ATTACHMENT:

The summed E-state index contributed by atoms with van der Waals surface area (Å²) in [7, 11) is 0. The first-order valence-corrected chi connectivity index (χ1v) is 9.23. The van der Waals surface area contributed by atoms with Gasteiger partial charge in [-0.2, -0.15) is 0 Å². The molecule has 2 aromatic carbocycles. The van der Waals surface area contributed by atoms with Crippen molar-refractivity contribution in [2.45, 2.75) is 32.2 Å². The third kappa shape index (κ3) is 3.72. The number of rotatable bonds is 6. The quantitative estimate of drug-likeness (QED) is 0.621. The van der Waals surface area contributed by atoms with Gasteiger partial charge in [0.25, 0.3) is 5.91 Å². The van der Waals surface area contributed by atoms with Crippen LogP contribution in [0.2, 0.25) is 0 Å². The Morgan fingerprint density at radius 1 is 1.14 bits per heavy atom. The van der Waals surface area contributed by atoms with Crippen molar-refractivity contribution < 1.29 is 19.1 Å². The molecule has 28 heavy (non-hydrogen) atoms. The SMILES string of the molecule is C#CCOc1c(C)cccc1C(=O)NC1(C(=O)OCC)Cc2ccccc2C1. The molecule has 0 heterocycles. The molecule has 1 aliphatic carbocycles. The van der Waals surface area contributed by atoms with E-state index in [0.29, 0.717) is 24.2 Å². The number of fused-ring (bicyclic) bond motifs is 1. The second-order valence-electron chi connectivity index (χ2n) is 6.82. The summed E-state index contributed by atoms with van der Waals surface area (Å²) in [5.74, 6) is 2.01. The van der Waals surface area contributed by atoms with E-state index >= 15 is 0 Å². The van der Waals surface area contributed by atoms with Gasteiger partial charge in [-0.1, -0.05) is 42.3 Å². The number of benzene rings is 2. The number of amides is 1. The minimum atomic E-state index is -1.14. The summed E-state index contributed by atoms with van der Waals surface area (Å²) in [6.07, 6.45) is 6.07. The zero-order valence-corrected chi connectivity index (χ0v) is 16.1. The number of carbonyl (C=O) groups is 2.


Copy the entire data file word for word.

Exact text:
The summed E-state index contributed by atoms with van der Waals surface area (Å²) in [7, 11) is 0. The first-order valence-corrected chi connectivity index (χ1v) is 9.23. The van der Waals surface area contributed by atoms with Gasteiger partial charge in [-0.2, -0.15) is 0 Å². The molecule has 2 aromatic carbocycles. The van der Waals surface area contributed by atoms with Crippen molar-refractivity contribution in [2.45, 2.75) is 32.2 Å². The third kappa shape index (κ3) is 3.72. The number of rotatable bonds is 6. The quantitative estimate of drug-likeness (QED) is 0.621. The van der Waals surface area contributed by atoms with Gasteiger partial charge in [0.25, 0.3) is 5.91 Å². The van der Waals surface area contributed by atoms with Crippen LogP contribution in [0.2, 0.25) is 0 Å². The Morgan fingerprint density at radius 1 is 1.14 bits per heavy atom. The van der Waals surface area contributed by atoms with Crippen molar-refractivity contribution < 1.29 is 19.1 Å². The molecule has 28 heavy (non-hydrogen) atoms. The SMILES string of the molecule is C#CCOc1c(C)cccc1C(=O)NC1(C(=O)OCC)Cc2ccccc2C1. The molecule has 0 heterocycles. The molecule has 1 aliphatic carbocycles. The van der Waals surface area contributed by atoms with E-state index in [0.29, 0.717) is 24.2 Å². The number of fused-ring (bicyclic) bond motifs is 1. The second-order valence-electron chi connectivity index (χ2n) is 6.82. The summed E-state index contributed by atoms with van der Waals surface area (Å²) in [5.74, 6) is 2.01. The van der Waals surface area contributed by atoms with E-state index >= 15 is 0 Å². The van der Waals surface area contributed by atoms with Gasteiger partial charge in [-0.1, -0.05) is 42.3 Å². The number of benzene rings is 2. The number of amides is 1. The minimum atomic E-state index is -1.14. The summed E-state index contributed by atoms with van der Waals surface area (Å²) in [6.07, 6.45) is 6.07. The zero-order valence-corrected chi connectivity index (χ0v) is 16.1. The number of carbonyl (C=O) groups is 2.